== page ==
Single in the Church

February 4, 2015

Biblical Counseling and Women’s Issues--Single in the Church
Betty-Anne Van Rees

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Betty-Anne Van Rees

Biblical Counseling and Women’s Issues--Single in the Church

A Word from Your BCC Staff: You’re reading Part Two of a multi-part Grace & Truth blog mini-series on Biblical Counseling and Women’s Issues. Men—you’d be wise to read these too—to learn more about a biblical understanding of women and about biblical women’s ministry. Today’s post is from Betty-Anne Van Rees on Single in the Church. You can also read Part 1 by Amy Baker: I’ll Probably Be a Widow.

It Can Be Awkward

The family of God has much to learn about each other as we seek to move toward being the family He designed. This post focuses on how to get to know our singles.

Single in the church? It can be awkward. In my part of the world, there are groups for people like ‘that.’ The only exit door is marriage. Those who linger long in the group don’t walk but RUN to that door when they get the chance…and never look back! There is something fundamentally wrong with this.

How Did it Happen?

I am confident it didn’t happen on purpose. A silent shift in the contemporary demographics of the Western world has changed the face of the church, creating a collection of ministry issues that seem to have caught the church by surprise. This shift has come about due to a combination of factors that arose in the 20th century. The societal traditions of a two-parent family with one wage earner and a stay-at-home mom were abandoned of necessity during World War II. With a large portion of the men employed in serving in the war, the women were called upon to fill the gaps that were left in places of industry. The timing of this in relation to the equal rights movement beginning in the 1920s and the sexual revolution that had its genesis in the 1950s, made the cultural changes that ensued virtually inevitable.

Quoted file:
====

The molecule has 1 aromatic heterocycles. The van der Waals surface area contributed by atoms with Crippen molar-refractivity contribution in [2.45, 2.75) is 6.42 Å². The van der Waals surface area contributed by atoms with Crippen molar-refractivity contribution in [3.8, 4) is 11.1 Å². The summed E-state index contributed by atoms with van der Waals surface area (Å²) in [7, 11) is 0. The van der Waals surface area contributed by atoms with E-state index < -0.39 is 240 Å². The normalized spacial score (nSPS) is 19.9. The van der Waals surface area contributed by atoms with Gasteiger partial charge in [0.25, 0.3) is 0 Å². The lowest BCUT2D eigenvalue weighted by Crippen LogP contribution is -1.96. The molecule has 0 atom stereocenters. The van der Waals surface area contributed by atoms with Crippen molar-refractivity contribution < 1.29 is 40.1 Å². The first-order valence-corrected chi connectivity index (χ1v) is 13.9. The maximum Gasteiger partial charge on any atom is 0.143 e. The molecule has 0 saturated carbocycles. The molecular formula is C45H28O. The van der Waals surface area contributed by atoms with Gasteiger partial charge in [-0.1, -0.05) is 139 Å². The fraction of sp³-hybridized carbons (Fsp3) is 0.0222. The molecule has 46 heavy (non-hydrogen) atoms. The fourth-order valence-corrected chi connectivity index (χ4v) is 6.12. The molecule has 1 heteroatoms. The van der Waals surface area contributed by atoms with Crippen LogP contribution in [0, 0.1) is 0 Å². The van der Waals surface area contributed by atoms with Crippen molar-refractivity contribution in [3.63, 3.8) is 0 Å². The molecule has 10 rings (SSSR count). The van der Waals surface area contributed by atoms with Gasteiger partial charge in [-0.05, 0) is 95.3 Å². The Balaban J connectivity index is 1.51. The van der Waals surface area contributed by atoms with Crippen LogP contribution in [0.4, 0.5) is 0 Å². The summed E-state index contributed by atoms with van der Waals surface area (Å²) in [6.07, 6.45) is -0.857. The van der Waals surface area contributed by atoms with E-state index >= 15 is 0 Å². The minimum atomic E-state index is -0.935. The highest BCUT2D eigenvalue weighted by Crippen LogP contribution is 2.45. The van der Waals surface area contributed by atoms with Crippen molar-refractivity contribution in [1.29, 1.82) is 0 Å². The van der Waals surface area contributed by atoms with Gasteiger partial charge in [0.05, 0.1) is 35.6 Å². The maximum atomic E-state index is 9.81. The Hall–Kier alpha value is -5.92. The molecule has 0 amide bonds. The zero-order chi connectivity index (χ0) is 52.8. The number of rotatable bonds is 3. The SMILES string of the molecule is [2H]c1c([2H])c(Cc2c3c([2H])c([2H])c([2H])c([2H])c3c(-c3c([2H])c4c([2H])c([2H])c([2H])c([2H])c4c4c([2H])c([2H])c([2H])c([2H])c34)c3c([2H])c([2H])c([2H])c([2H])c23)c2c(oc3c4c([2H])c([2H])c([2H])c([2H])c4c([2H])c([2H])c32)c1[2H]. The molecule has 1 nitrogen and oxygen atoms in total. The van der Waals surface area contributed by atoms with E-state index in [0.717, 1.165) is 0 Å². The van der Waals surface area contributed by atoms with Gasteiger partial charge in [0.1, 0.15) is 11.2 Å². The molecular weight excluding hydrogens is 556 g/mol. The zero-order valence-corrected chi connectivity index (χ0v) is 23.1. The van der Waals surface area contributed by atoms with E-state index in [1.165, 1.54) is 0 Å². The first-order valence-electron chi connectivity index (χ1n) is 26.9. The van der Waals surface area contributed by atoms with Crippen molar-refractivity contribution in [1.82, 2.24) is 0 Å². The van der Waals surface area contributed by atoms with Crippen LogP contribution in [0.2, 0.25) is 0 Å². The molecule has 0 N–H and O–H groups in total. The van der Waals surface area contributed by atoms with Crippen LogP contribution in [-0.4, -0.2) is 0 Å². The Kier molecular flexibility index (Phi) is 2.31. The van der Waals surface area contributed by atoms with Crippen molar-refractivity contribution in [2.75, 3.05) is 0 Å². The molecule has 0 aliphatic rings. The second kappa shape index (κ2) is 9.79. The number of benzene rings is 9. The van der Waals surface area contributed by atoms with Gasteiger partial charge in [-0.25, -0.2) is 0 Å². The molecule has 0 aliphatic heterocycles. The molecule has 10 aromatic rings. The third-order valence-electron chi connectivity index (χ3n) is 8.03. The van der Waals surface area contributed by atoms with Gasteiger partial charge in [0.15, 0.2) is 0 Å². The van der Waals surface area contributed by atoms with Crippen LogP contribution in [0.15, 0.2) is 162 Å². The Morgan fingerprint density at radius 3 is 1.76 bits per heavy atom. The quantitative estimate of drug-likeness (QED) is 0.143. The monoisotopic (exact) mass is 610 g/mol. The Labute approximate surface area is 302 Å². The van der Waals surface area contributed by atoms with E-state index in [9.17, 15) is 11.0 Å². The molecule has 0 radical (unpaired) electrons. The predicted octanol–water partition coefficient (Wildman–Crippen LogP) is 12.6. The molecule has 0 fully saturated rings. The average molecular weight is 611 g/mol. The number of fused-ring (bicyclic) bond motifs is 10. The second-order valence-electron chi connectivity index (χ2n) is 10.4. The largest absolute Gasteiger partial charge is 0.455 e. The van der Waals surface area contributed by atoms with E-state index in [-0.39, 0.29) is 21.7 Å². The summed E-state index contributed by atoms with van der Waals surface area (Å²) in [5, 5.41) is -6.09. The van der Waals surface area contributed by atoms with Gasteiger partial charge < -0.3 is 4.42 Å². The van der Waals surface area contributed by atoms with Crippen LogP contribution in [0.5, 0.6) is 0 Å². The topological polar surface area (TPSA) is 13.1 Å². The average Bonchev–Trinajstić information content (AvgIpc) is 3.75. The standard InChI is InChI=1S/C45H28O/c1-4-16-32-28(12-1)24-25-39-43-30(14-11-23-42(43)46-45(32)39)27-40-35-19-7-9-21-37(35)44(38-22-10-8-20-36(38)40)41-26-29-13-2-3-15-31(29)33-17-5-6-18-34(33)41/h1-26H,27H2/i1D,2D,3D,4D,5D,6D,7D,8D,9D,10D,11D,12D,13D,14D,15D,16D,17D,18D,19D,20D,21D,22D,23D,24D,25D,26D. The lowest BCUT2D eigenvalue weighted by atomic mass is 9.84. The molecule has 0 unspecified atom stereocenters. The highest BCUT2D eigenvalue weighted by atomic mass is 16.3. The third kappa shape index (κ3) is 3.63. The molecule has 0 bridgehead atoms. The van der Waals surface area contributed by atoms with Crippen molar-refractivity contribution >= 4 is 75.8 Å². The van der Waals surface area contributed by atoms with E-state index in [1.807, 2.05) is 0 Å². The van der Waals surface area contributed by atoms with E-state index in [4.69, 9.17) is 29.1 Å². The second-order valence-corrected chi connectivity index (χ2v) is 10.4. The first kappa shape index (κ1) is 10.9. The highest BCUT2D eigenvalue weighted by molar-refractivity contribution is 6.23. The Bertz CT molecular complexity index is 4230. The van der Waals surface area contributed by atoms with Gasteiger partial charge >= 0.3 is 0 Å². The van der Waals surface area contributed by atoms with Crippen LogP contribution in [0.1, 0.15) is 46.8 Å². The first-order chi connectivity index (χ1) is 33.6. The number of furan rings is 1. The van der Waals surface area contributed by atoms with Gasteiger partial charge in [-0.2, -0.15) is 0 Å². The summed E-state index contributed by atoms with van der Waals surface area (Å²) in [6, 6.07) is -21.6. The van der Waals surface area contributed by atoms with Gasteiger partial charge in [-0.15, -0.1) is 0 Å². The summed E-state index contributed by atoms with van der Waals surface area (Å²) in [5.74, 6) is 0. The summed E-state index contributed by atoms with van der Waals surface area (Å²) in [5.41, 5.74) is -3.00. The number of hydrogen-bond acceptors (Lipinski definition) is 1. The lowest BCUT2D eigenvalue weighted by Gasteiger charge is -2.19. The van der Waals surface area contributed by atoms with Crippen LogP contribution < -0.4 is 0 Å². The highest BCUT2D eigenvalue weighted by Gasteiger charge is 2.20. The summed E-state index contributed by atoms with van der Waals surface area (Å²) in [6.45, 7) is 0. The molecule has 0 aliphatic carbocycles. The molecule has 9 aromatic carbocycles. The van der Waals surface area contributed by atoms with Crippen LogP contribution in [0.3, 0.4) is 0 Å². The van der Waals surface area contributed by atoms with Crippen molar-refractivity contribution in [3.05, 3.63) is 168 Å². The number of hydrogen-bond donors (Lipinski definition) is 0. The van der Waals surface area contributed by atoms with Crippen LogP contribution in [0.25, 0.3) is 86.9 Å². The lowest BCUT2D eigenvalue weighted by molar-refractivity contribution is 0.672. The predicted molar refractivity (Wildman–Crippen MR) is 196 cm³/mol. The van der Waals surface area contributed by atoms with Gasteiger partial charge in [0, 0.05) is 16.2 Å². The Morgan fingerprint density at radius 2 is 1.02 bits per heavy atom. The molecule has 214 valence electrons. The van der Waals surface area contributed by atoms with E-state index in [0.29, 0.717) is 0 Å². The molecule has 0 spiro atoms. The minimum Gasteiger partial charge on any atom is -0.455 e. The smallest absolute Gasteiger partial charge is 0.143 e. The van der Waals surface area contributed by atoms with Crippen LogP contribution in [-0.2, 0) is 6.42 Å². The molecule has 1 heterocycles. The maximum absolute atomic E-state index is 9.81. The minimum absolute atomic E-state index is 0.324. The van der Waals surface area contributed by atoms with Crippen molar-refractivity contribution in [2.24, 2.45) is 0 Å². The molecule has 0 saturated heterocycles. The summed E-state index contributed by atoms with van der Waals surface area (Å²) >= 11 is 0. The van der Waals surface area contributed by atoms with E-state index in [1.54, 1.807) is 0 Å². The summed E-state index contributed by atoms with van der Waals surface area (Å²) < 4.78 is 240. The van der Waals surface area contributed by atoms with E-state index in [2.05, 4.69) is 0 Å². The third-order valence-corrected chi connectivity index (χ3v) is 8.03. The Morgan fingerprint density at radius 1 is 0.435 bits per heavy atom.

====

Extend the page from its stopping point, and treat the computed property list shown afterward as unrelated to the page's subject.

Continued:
Women were empowered within the work force and gained for themselves a level of independence that was unprecedented in western culture. The sexual revolution paved the way for unplanned pregnancies and unwed mothers and a society that grew to be comfortable with a new normal. Going it alone has become a truly viable and even perceptually attractive option for women…which inevitably leads to a significant increase in both male and female adult singles. “Census data from 1970 show that 70 percent of American households contained a married couple. The 2006 report from the Census Bureau disclosed that fewer than half of American households are now maintained by married couples.”[1]

What’s Needed?

For decades it had been appropriate to organize church activity around the nuclear family, which traditionally had consisted of two parents. If the church today is going to serve its members and the community beyond its doors effectively, it is essential that the Body of Christ rethink its ministry focus and format. The singles or single-again groups I speak of above are a weak attempt to fill the gap in ministry programming.

I’d like to suggest that what is needed is a theological reorientation—an Ephesians 4:23 kind of change. We would do well to think deeply about what it means to be the family of God and the Body of Christ.

Identity is Key